View Full Version : Going into the photography business!

Calamity Jane
2-Apr-2005, 13:22
I started asking around last week, among my re-enactor friends, if offering to do Tintypes at gatherings would be popular. It seems it would be. But then I started getting enquiries if I could make Tintypes from a digital file.

I spent the past week experimenting and found out that yes, I COULD make Tintypes from a digital file, Tintypes that look as if the people where actually photographed live.

So that got me thinking . . . (dangerous thing at my age!) . . . that I can reach A LOT more people via the Internet and do a LOT more Tintypes than I could by hauling my camera around to various events so . . . .

I'm going to hang out my shingle and go into the Tintype business. I already have a waiting list!

Just putting together a Web page (http://www,geocities.com/winnonad), ordering materials, and then I'll become a for-really honest-ta-gawd PAID photographer. WHOOOIE somebody wants to pay me for doing my hobby!

I knew hanging around with you guys was going to lead to trouble! :-)

chris jordan
2-Apr-2005, 14:42
Calam, that's killer. Congratulations!! My question: Are these actual tintypes, or some other kind of digital prints that have been Photoshopped to look like tintypes? If they are real live tintypes, you can add me to the waiting list.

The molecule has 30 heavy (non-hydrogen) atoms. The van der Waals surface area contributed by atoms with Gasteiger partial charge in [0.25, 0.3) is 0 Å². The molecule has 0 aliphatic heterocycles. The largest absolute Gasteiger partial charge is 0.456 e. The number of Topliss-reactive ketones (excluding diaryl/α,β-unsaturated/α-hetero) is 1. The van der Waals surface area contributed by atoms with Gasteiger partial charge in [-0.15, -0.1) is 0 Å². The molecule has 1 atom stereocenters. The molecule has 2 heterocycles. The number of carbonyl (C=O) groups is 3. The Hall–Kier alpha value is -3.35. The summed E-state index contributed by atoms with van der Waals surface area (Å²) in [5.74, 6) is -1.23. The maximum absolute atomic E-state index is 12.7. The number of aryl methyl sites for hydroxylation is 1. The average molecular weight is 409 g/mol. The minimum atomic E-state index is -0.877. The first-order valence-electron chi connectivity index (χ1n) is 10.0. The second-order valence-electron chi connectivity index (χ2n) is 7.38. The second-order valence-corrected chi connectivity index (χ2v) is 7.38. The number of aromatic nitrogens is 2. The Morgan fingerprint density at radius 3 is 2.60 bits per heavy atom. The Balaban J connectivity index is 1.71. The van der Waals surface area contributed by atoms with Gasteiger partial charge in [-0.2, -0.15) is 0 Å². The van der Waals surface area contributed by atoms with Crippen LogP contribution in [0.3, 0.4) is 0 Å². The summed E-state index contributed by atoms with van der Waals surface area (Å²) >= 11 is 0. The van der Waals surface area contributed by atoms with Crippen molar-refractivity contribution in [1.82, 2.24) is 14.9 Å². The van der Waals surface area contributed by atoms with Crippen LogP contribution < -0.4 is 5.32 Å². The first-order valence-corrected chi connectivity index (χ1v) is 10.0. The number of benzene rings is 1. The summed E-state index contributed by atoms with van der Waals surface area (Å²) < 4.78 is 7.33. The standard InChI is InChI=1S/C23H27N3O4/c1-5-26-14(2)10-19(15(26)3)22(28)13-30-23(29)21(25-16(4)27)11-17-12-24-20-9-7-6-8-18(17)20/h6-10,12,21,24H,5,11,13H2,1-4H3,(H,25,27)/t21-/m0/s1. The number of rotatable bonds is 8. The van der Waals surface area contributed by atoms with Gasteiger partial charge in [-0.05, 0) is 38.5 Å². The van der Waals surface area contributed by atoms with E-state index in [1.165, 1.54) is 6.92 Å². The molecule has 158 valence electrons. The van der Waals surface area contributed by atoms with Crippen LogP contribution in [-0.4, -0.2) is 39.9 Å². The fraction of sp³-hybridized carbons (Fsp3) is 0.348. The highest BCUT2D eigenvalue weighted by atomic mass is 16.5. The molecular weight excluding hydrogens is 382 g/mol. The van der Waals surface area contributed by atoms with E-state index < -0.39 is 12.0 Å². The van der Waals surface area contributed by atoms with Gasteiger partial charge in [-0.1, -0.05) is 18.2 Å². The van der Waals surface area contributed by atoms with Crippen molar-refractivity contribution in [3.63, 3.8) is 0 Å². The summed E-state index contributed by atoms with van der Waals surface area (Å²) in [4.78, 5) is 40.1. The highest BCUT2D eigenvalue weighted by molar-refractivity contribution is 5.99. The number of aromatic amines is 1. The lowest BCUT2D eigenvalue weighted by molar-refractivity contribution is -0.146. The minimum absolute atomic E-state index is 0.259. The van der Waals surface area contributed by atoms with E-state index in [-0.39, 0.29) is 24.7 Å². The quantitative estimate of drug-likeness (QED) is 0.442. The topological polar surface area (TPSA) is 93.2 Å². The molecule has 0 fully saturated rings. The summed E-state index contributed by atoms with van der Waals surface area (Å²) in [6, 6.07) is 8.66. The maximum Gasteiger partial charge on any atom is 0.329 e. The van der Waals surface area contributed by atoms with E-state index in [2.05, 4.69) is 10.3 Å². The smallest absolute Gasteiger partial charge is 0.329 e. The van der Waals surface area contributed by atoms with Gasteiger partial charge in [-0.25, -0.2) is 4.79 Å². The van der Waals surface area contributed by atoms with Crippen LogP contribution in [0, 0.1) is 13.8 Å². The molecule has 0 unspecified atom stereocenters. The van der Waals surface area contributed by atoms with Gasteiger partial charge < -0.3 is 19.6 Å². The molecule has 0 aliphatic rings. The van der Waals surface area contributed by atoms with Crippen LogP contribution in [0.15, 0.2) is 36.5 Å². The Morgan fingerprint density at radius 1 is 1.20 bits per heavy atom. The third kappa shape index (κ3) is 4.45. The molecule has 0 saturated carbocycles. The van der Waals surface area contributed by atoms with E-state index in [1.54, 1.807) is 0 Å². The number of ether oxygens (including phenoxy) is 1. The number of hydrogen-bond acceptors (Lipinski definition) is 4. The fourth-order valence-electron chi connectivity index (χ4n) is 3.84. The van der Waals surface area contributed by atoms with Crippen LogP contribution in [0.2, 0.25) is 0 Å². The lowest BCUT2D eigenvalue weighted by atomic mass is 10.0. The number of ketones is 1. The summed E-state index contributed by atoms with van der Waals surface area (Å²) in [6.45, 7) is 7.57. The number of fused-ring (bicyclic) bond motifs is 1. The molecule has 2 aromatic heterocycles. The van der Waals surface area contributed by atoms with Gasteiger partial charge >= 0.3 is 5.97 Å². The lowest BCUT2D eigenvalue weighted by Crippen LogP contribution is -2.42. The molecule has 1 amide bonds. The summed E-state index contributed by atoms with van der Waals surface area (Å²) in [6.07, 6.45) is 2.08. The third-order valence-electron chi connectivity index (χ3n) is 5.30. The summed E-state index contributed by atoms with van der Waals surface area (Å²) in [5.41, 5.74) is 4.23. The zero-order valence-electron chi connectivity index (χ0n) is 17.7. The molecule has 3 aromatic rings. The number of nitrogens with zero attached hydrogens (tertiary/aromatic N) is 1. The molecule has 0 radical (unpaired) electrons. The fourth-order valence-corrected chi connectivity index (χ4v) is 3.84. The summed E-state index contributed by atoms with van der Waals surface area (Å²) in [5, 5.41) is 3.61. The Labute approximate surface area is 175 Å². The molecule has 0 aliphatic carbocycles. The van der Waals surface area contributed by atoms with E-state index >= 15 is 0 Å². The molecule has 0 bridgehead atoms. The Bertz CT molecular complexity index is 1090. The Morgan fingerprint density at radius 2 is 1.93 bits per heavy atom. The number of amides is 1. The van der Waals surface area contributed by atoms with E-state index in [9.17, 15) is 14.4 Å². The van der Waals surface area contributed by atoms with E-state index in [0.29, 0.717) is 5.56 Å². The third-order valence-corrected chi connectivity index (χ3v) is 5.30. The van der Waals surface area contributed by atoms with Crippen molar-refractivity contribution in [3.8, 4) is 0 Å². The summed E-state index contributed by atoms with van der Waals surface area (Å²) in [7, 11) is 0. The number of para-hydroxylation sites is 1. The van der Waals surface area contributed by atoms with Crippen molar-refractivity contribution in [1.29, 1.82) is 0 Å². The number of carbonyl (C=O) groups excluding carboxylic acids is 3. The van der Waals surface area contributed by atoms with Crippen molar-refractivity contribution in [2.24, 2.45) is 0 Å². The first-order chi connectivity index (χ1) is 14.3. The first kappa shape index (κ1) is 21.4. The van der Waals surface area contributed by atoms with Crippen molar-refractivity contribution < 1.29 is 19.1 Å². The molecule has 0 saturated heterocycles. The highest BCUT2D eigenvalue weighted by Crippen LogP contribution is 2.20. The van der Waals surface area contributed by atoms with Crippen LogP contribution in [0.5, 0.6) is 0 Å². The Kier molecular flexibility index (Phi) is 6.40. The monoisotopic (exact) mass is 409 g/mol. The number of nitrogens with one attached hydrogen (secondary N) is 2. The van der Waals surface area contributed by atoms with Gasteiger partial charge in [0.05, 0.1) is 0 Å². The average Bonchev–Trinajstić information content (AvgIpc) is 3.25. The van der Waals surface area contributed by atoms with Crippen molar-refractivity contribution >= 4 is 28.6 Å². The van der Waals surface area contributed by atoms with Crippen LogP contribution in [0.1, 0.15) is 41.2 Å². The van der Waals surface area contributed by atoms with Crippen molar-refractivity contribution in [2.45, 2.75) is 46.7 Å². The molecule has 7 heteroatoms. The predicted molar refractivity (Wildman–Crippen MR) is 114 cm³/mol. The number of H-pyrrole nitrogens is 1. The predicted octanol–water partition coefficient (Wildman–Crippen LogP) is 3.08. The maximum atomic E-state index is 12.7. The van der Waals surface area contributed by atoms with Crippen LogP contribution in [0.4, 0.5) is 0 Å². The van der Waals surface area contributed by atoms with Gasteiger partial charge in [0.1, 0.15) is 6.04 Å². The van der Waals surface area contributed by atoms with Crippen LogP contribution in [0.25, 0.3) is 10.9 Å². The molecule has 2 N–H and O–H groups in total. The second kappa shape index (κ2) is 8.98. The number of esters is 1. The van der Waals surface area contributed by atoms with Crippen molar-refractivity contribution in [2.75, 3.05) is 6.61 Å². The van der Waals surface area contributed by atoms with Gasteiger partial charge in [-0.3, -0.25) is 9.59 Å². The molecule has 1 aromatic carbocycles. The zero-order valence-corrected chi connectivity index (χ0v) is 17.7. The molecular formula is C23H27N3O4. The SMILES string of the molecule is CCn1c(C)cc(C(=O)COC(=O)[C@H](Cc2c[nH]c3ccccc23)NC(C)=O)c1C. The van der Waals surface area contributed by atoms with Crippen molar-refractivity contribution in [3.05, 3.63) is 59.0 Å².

Calamity Jane
2-Apr-2005, 14:59
They're as real as is practical today.

Only difference, starting with a digital file, is that I manipulate the digital picture on the computer and print it to suit the Tintype process.

The plates are black painted steel, coated with silver halide emulsion, developed, fixed, and varnish coated. They are indistinguishable from real "live" Tintypes.

It took a fair amount of experimentation first to get the Tintype process working, and then a whole lot more experimentation to get the transfer-from-digital process right. Anybody want to buy 50 or so used tintype plates? ;-)

If you're interested, read the web page and send an e-mail to the address given.

Ellen Stoune Duralia
2-Apr-2005, 16:39
That's great, Jane! I wish you the greatest success :-)

Steve Hamley
2-Apr-2005, 17:54
Congrats Calamity! Best wishes and hope you make lots of money to spend on LF gear, film, ...


Robert A. Zeichner
2-Apr-2005, 18:54
This sounds like a winner. I would offer one suggestion that is based on personal experience and that is to make certain you price this stuff modestly enough for the average re-enactor to afford. A few years ago I was fortunate enough to be invited to photograph scenes being staged for the making of a historical documentary about the battle of Antietam. http://www.razeichner.com/civilwar/index.htm After three weeks of shooting and many, many months in the darkroom, I came up with a portfolio of 10 warm-toned prints which I offered in a custom made, gold debossed clamshell case for what I though was a reasonable price of $1200. I also offered the prints singly. What I found out was that while the re-encators went wild over the prints, the vast majority would never consider spending that much money on photography. Where they do spend money is on acoutrements, weapons, travel expenses to re-enactments and the like. Maybe a limited edition lithograph of a Mort Kustler painting, but not photography. There was a fellow I met from Rochester NY who did wet plates in the field out of a horse drawn what's-it-wagon and he seemed to do okay with it, but he wasn't charging much and I beleive his success was at least in part do to his being part of the re-enactment. Your idea seems like a pretty clever one and you just might have some success. I hope you sell a ton of them.